“Big data, huh, what is it good for?…

The mood of this week’s Hadoop Summit has felt wonderfully diverse. There is a cognitive disconnect between the incremental progress of dot release feature sets and the revolutionary new business and societal applications of the technology. In the same keynote session the topics can swerve from optimizing cluster utilization to optimizing marketing yields to finding a cure for cancer. The technical lectures were packed, while the expo floor was focused. A loud rock and roll string trio in (unnecessarily short) black dresses exits the stage to be replaced by serious talk of open-source projects and community. One day a presenter will explain how clever they are to be able to apply pervasive surveillance of drivers for more profits, the next day a keynote is focused on rallying the audience to develop their ethics and fight the forces of ignorance. Is the Hadoop Summit about vendor announcements or business outcomes? Is it about infrastructure or applications? Is it “sex sells” or cubical contributions? Is it profit or politics? Ultimately, it seems the big data industry is struggling to define who will benefit and how from our new technologies. If I had to pick some winners and losers, here would be my list. To read the complete article, CLICK...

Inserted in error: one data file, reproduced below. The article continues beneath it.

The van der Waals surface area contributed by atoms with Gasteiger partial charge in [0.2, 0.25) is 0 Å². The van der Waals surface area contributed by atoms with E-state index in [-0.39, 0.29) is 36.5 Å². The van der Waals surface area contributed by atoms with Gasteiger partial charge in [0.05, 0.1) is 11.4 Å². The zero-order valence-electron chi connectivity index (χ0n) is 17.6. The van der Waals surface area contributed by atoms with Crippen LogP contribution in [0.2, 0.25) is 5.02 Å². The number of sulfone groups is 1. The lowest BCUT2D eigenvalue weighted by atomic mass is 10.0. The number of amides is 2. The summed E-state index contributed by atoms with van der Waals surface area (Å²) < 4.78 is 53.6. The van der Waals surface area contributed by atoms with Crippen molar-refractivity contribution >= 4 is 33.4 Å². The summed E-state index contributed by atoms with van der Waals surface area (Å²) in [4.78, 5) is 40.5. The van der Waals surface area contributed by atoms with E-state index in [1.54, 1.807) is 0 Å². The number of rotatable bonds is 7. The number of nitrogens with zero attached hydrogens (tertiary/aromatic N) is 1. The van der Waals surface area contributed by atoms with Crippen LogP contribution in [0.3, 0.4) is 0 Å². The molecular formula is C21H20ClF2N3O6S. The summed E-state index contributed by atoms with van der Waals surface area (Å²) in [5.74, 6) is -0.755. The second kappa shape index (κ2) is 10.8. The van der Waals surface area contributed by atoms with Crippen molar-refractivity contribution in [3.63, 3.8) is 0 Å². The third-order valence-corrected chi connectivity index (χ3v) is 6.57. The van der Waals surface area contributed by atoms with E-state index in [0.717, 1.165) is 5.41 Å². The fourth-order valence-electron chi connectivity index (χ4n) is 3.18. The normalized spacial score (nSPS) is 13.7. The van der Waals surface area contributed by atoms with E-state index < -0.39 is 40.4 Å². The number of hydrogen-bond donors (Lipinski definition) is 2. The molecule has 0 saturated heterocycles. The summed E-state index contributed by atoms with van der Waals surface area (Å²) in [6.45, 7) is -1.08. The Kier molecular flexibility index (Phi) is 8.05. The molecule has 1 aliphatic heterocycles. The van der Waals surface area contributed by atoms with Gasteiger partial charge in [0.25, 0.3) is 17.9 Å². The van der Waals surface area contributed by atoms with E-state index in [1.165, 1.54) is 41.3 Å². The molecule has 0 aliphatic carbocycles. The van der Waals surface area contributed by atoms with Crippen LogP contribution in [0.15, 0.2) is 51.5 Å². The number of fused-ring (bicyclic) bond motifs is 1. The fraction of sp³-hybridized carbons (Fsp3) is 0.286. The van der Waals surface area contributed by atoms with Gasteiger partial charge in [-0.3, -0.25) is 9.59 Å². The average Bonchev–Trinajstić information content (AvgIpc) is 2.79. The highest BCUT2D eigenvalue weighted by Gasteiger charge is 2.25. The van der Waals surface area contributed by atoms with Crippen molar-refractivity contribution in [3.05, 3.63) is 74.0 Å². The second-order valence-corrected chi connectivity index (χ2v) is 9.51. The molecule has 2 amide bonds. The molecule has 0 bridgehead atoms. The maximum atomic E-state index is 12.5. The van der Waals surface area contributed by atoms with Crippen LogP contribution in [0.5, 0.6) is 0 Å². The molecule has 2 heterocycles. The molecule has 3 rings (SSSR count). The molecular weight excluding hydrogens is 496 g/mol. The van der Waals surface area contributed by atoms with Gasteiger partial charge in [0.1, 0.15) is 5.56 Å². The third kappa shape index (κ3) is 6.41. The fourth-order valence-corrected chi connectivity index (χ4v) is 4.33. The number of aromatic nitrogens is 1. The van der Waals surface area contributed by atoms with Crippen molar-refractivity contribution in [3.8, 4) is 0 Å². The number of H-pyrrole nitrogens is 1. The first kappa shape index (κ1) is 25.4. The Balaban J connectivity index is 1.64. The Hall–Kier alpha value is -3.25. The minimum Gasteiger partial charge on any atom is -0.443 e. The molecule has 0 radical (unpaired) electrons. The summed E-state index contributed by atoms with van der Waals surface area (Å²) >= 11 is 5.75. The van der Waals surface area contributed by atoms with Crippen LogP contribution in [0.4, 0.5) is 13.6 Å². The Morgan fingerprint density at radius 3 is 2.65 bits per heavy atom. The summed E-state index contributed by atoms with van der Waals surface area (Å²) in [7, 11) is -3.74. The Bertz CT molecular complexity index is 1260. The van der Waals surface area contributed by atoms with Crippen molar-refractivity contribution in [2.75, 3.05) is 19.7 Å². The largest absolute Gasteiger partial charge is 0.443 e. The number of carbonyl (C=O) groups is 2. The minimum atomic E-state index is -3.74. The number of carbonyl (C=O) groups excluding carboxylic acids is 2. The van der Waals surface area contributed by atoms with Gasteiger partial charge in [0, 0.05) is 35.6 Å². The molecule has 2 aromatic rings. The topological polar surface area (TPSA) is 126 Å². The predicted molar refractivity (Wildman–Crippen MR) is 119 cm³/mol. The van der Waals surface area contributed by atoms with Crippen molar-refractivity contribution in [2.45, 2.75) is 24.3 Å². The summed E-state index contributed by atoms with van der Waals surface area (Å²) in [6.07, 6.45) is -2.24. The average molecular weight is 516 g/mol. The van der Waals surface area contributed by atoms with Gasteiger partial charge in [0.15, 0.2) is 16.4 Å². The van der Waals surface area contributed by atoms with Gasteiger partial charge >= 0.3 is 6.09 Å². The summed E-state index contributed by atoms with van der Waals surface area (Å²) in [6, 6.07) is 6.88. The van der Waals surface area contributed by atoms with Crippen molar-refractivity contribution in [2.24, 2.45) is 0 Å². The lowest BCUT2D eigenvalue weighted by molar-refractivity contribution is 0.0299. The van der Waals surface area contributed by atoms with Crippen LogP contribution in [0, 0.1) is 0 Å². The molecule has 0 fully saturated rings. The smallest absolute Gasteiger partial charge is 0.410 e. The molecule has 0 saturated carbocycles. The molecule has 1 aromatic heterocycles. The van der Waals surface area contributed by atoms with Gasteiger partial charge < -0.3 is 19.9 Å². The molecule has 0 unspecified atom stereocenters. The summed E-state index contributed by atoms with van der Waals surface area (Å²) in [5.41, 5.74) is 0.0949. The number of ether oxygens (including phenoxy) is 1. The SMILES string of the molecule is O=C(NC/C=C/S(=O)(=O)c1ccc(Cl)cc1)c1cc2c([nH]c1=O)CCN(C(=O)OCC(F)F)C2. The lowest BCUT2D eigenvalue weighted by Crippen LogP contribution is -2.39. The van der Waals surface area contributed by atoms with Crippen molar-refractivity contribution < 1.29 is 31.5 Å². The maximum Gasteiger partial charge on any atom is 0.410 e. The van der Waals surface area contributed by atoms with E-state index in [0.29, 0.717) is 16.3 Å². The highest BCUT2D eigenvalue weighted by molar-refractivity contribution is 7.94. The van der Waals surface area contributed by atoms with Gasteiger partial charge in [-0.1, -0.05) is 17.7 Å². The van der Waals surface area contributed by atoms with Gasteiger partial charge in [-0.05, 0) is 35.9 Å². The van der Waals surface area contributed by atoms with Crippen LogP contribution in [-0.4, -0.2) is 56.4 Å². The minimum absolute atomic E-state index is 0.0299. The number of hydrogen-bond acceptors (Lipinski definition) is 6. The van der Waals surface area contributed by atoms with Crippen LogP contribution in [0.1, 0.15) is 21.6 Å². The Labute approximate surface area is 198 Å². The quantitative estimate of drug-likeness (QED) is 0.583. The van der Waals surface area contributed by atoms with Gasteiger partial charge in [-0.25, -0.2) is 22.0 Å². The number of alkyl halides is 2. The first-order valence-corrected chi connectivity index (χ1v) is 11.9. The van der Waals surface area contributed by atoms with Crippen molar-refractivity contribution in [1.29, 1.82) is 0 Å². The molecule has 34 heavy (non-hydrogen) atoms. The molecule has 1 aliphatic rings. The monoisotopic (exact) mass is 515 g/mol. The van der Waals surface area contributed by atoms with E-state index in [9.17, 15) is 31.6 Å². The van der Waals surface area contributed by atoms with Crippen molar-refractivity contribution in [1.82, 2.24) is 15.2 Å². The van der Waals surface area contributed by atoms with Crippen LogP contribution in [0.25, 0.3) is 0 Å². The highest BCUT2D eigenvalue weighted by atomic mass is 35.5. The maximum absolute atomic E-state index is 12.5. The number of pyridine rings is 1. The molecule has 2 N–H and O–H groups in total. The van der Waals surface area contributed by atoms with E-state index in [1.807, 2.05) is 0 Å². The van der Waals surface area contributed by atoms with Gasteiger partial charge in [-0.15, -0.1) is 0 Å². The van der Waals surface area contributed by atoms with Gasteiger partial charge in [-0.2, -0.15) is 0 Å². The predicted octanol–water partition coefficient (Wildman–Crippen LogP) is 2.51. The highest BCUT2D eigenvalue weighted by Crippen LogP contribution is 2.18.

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Psycho query: qu’est-ce que c’est?